Kotlin gained popularity in the last few years, thanks to its refreshing syntax and strong Android support. Java, after all, has never been a good looking yet concise language.
Some companies are adopting Kotlin over Java also for back-end development to improve productivity and readability.
In my experience, however, this less likely to happen, and the reason is a few misconceptions about enterprise software development:
That productivity is about delivering fast, rather than making the code maintainable.
That readability is about writing less, rather than making the code self-explanatory.
As I wrote in a previous article, about 2/3 of development in long term projects is spent on maintenance, and the initial implementation is just about 1/3.
If a language is well known to empower some of the most complex and maintainable back-ends, there are reasons, and breaking the underlying (Java) mechanics does not guarantee the same benefits.
The biggest problem I have noticed with Kotlin for the back-end is consistency. Also, some constructs can impact readability and safety, two things that Kotlin paradoxically attempts to improve.
Example by coding
This Java line would probably make many developers wonder, “why do I need to write so much just to get a logger?”
In Kotlin apparently, we could just write this, more concise and readable.
But this is not the same thing. We have a couple of options, one more natural to Kotlin and another more Javish:
The point here is:
A language which attempts to create something new on top of another language and yet needs to be seamlessly compatible, will eventually require patches and workarounds.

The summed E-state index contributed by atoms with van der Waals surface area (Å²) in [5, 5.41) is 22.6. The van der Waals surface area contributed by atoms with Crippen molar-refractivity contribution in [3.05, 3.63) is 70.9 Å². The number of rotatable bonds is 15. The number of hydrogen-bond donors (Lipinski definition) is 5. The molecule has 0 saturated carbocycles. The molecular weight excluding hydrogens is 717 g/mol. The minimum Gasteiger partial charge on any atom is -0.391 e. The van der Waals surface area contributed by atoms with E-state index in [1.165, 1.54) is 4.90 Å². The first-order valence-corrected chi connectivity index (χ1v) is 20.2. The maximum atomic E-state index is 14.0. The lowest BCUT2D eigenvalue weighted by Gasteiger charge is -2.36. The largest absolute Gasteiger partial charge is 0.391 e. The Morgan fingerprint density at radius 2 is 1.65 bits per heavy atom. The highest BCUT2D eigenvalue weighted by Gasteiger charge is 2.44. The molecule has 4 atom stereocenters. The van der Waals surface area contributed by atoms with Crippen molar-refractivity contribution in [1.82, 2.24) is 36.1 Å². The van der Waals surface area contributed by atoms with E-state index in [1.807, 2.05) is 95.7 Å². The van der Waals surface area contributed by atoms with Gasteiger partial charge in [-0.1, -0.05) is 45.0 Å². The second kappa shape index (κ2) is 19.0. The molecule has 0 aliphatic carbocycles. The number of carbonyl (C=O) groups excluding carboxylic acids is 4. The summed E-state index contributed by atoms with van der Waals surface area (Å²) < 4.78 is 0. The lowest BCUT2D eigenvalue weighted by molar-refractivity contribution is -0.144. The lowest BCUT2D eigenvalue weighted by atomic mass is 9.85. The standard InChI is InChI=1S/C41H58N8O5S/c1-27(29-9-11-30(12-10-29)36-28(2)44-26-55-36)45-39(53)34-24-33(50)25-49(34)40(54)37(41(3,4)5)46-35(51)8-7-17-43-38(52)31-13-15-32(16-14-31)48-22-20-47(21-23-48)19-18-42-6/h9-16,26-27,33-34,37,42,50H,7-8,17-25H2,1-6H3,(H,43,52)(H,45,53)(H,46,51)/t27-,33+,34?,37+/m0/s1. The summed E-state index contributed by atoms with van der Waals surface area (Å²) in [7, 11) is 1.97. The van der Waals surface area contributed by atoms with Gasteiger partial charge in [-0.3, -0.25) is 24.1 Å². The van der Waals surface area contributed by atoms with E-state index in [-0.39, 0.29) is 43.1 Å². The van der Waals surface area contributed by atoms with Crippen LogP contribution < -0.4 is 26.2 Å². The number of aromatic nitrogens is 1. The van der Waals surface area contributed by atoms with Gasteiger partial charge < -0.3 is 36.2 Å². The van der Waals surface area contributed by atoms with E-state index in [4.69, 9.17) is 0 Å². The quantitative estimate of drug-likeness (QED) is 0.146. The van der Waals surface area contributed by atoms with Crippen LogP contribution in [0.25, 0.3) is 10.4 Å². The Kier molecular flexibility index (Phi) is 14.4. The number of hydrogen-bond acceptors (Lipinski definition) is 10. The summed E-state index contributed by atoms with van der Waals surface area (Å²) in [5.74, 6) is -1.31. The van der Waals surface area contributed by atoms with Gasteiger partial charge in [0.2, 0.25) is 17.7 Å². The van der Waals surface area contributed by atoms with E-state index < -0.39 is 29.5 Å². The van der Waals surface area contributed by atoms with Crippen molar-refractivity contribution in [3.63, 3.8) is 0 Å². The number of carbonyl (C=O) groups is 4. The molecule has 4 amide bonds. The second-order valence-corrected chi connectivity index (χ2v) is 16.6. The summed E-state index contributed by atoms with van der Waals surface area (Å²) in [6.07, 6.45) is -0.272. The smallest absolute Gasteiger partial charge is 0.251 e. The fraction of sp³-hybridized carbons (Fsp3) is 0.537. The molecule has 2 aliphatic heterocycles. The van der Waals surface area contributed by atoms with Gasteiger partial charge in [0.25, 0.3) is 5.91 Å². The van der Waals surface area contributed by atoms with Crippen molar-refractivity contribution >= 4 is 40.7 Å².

The general feeling I have with Kotlin is “the faster I write, the better”. A lot of Kotlin features, after all, are meant to write code faster. We also have a multitude of operators in order to save a few lines of code, e.g. also, apply, let, run, with.
Even if a developer can write good or bad code with any language, I found more often cryptic one-liners abusing operators in Kotlin than languages like Python, Java, Go or Dart.
This real world code will hopefully get the idea:
Often non-back-end or inexperienced developers join the team because interested in learning Kotlin.
Reusing development resources can be helpful, but it is sometimes counter-productive when we want to follow the best programming practices. This is especially relevant to Kotlin, because:
A permissive language, that does not enforce specific coding practices and offers potentially double edge operators, can be more challenging to be used with discipline.
Important principles like decoupling, consistency and reuse of the code can quickly fade away, like in this real-world example:
Is Kotlin a bad option? Absolutely no! It is a more full-stack friendly alternative to Java, and it is quite popular in Android.
Before switching to Kotlin, however, companies need to consider that:
- A significant part of Kotlin success is thanks to Android. Google however is pushing for cross-development with Flutter and Dart, which is a really good stack. This will likely take away several Kotlin developers from the market.
- Kotlin somehow improves Scala, yet it shares its fundamental issues. It can lead to excessive minimalism, abuse of magic and pollution of operators. Not that Java is hassle-free, but Kotlin sometimes takes things to the opposite extreme.